Poetry and pleasure in a long lost Ming dynasty world
It was the end of their world. By the middle of the 17th century, the Ming dynasty, which had ruled China for over 275 years, was disintegrating. Rival warlords marched their armies across peaceful villages and swept through once elegant cities. Foreign invaders from the north charged past the Great Wall and installed their own emperor in Beijing.
These circumstances forced scholars to abandon their genteel lives of poetry contests, courtesan appreciation, and painting to become refugees. In Jiangnan, the area south of the Yangtze River which had long been the cultural and intellectual heart of the Ming dynasty, elite male writers like Mao Xiang (冒襄) and Yu Huai (余怀) responded to the cataclysm with nostalgia for a world they believed was lost forever: the pleasure quarters of Nanjing, Suzhou, and other Jiangnan cities.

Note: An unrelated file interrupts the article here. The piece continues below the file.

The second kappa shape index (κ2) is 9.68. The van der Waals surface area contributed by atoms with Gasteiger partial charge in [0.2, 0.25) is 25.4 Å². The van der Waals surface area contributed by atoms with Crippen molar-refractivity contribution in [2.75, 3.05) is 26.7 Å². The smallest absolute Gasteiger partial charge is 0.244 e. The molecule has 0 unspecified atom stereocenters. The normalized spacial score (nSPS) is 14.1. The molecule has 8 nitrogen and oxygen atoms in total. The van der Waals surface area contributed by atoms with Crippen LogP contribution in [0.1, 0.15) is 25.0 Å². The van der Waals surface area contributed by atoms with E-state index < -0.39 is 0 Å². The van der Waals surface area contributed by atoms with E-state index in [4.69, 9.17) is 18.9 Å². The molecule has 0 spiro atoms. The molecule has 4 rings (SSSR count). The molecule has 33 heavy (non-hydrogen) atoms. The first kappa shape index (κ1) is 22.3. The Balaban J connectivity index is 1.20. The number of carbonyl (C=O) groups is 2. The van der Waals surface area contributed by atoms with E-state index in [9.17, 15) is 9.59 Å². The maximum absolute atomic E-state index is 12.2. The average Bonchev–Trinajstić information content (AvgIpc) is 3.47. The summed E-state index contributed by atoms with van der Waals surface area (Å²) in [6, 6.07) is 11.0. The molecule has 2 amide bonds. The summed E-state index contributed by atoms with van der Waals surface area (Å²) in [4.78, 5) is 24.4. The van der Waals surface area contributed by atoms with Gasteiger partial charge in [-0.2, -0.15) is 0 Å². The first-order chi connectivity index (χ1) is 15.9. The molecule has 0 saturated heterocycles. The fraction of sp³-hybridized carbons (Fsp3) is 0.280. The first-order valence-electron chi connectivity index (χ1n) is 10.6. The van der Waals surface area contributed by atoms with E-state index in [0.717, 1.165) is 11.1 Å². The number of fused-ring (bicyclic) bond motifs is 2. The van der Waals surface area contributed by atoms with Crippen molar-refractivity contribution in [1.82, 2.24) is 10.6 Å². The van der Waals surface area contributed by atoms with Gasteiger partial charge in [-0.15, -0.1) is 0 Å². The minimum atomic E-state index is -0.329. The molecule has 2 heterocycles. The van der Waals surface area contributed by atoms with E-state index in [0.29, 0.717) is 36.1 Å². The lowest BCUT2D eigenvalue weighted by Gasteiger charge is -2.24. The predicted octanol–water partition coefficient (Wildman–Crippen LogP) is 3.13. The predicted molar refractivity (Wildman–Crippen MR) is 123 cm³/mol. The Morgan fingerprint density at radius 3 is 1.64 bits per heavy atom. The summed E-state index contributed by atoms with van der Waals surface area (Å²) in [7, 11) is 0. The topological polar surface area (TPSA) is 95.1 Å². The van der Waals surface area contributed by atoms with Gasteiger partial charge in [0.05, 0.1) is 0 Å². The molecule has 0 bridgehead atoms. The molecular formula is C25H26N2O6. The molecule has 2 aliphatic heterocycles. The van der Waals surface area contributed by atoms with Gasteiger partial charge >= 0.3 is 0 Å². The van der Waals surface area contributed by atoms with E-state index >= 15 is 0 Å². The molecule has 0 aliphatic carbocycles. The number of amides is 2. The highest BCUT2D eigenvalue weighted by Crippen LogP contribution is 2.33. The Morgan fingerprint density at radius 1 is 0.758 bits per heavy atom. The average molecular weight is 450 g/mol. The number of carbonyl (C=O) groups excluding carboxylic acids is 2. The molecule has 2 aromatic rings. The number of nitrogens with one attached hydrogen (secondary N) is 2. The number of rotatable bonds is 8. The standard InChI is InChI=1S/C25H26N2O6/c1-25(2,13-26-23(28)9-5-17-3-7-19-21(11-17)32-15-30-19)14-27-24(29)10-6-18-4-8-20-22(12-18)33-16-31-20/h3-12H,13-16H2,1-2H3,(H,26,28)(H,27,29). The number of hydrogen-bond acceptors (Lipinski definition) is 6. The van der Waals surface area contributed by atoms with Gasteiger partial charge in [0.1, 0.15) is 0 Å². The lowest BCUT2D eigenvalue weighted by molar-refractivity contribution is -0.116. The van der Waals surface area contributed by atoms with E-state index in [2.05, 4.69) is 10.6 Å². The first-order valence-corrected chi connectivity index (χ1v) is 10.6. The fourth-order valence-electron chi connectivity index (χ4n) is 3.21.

In Plum Shadows and Plank Bridge: Two Memoirs about Courtesans, Wai-yee Li has translated and annotated the poignant reminisces of Mao and Yu in a book that is an essential addition to a growing body of scholarship on the lives of women in late imperial China. In houses, boats, palaces, and pavilions, the men of Jiangnan enjoyed the company of talented women who pushed and, in some cases, transcended the established norms.
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Love Amid the Ruins (Paywalled) is a story from our issue, “Disaster Warning.” To read the entire issue, become a subscriber and receive the full magazine. Alternatively, you can purchase the digital version from the App Store.